Common Bathtub Cleaning Agent Can be Deadly, CDC finds

Common Bathtub Cleaning Agent Can be Deadly, CDC findsThe U.S. Centers for Disease Control and Prevention has issued a warning regarding a commonly found paint-stripping chemical used to refinish bathtubs after it was identified in the death of 13 people in 10 states.

The alert was based on a study conducted at Michigan State University, which found the 13 deaths occurred between 2000 and 2001, and were linked to products containing methylene chloride, which is used to strip paint form residential bathtubs. Three of the deaths were reported in Michigan, and the other 10 occurred in nine other states.

The degreaser and paint remover is typically used in both industrial and residential restoration projects.

"Each death occurred in a residential bathroom with inadequate ventilation," the CDC's Morbidity and Mortality Weekly Report noted. "Protective equipment, including a respirator, either was not used or was inadequate to protect against methylene chloride vapor."

The report also stated that the chemical had already been deemed potentially fatal to furniture strippers and factory workers, but had not been noted to cause death among bathtub refinishers. The warning stated the use of methylene chloride-based products in confined spaces, such as bathrooms, presents a great risk.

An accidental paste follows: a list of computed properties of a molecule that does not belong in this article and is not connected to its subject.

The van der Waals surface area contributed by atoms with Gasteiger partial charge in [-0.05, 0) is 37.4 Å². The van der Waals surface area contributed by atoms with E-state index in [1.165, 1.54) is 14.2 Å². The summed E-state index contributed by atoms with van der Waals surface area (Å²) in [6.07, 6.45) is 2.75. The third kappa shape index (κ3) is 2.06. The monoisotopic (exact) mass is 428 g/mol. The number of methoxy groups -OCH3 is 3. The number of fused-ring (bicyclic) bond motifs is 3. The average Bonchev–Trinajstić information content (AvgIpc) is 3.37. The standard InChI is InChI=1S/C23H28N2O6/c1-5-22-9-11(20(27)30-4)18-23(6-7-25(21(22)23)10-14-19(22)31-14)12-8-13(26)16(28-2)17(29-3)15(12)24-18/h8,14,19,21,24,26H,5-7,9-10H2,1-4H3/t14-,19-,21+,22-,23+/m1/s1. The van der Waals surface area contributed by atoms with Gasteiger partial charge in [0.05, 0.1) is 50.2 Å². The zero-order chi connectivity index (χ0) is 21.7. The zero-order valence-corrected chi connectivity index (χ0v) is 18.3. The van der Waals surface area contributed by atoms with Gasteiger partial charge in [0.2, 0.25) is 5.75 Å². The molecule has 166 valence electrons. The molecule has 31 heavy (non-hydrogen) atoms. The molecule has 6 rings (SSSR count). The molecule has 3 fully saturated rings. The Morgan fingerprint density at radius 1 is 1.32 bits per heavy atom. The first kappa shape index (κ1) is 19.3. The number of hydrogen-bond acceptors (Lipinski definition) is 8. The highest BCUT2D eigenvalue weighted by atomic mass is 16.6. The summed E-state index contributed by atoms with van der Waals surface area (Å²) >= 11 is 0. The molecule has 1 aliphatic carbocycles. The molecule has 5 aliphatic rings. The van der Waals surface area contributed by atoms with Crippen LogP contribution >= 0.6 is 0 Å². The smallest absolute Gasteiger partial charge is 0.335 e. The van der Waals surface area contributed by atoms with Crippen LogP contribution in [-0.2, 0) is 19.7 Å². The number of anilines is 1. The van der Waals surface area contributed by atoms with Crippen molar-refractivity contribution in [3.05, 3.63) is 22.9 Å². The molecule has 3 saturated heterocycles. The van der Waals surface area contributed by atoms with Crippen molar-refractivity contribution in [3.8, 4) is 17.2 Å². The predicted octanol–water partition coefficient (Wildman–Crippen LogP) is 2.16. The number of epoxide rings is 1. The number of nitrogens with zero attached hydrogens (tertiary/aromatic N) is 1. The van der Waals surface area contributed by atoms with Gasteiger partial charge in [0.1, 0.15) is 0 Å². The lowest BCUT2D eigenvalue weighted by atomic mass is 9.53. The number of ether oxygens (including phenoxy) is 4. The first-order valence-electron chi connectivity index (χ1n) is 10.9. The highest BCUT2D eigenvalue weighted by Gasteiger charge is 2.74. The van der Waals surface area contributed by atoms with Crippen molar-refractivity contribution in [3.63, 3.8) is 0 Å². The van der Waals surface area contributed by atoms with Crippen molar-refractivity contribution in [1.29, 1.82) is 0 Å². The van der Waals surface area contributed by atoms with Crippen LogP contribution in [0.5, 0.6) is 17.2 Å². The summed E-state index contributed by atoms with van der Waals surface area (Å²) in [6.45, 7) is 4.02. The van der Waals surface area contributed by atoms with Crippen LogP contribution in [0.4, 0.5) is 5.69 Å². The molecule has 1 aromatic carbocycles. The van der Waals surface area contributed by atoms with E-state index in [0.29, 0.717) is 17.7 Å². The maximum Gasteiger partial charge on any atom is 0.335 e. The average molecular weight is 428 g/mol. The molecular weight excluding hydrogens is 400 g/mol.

The CDC is urging more worker safety and pressing public health agencies, manufacturers and trade groups to "communicate the extreme hazards" of their use to anyone working with or around the chemical.

Kenneth Rosenman, co-author of the alert, said the best way to avoid the risks posed by the chemical is to simply keep it out of the bathroom. Because the agent is heavier than air, he said, its vapors likely linger in the bathtub after application. All workers using products containing the chemical should wear respirators or only work in highly ventilated areas.

"To use products containing methylene chloride safely, work areas must be well-ventilated, and when levels of methylene chloride exceed recommended exposure limits, workers must use protective equipment," Rosenman, chief of the school’s Division of Occupational and Environmental Medicine, said in a statement. "In a small bathroom, it is unlikely these products can be used safely."

According to the Occupational Safety and Health Administration, methylene chloride is a colorless, volatile liquid that smells similar to chloroform, and has many uses, including pharmaceutical manufacturing, metal cleaning and degreasing, polyurethane foam production and many others. The cleaning agent has also been listed as a known carcinogen.